An armed forces organisation in Scotland is celebrating 100 years since the creation of the British Legion.
Four ex-service groups came together at St Cuthbert’s Church in Edinburgh on June 18, 1921 while the country was still reeling from the aftermath of the First World War, marking the start of the national charity.
A year of centenary celebrations is now being launched in recognition of the institution, which has Legion Scotland still at its centre.
Claire Armstrong, chief executive of Legion Scotland, said: “We are extremely proud to have reached our centenary year.
“It is a momentous occasion, not only for us as an organisation but for the wider public.
“Since our formation, the Legion has stood as a collective voice for the ex-service community in Scotland and this continues today.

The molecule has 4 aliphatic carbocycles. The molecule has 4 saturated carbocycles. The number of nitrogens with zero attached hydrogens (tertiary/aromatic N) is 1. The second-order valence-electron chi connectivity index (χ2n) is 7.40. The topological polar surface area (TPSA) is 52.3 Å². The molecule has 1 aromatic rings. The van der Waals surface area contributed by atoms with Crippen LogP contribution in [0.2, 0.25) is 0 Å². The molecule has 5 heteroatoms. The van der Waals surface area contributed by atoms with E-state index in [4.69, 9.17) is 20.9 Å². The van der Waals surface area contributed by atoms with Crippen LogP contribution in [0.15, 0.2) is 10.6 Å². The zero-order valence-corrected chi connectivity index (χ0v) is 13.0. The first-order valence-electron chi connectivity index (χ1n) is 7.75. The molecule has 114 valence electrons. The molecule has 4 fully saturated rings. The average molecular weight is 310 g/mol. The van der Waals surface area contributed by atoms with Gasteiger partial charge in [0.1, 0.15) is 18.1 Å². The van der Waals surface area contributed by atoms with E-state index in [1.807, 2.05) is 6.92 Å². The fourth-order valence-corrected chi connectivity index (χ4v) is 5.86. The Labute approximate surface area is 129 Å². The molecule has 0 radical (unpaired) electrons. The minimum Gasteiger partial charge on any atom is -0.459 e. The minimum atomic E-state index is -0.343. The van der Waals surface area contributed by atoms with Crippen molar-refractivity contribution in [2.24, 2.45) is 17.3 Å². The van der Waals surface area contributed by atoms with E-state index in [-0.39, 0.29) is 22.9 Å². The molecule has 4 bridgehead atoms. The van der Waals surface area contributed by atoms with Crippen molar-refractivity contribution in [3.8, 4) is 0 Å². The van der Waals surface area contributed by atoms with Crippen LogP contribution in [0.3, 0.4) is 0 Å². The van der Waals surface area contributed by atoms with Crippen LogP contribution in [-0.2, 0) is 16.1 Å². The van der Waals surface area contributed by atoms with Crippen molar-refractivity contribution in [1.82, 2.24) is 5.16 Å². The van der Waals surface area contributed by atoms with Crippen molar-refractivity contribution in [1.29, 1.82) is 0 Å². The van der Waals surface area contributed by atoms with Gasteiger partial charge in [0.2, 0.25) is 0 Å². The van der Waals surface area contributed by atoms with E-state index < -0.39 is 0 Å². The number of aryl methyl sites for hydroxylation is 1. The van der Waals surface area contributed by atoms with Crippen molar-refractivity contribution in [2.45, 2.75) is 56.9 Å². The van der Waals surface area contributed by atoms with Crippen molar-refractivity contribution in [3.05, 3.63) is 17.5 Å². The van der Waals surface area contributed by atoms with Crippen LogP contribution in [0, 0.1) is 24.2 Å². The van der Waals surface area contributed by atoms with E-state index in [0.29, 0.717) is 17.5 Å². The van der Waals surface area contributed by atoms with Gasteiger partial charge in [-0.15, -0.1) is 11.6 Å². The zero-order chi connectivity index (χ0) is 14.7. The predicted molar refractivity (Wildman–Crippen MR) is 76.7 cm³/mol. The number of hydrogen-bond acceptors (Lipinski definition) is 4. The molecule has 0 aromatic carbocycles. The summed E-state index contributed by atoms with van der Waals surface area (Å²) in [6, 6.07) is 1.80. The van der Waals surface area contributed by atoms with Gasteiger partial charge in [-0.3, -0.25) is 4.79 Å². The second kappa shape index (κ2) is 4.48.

“Although we were founded in the aftermath of the Great War, there have been many conflicts since, and it’s vital that all veterans are supported and remembered regardless of when and where they served.
“Legion Scotland’s heart is in local communities with more than 20,000 members, 142 branches and 60 clubs in towns and villages across the country.
“No national or local wreath-laying ceremony would be complete without Legion representation and while many people associate November as the time of remembrance, we ensure that war memorials all over Scotland remain an important focal point for commemorations throughout the year.
“Today we are delighted to kick off our centenary celebration by honouring those that came before us, those that will come after us and most importantly all of the men and women in Scotland who have served and are serving our nation.”
A socially-distanced service of celebration and commemoration will be held at St Cuthbert’s Church at 11am on Friday.
More than 100 commemorative centenary wreaths will also be laid simultaneously at war memorials across the country by branch and club members.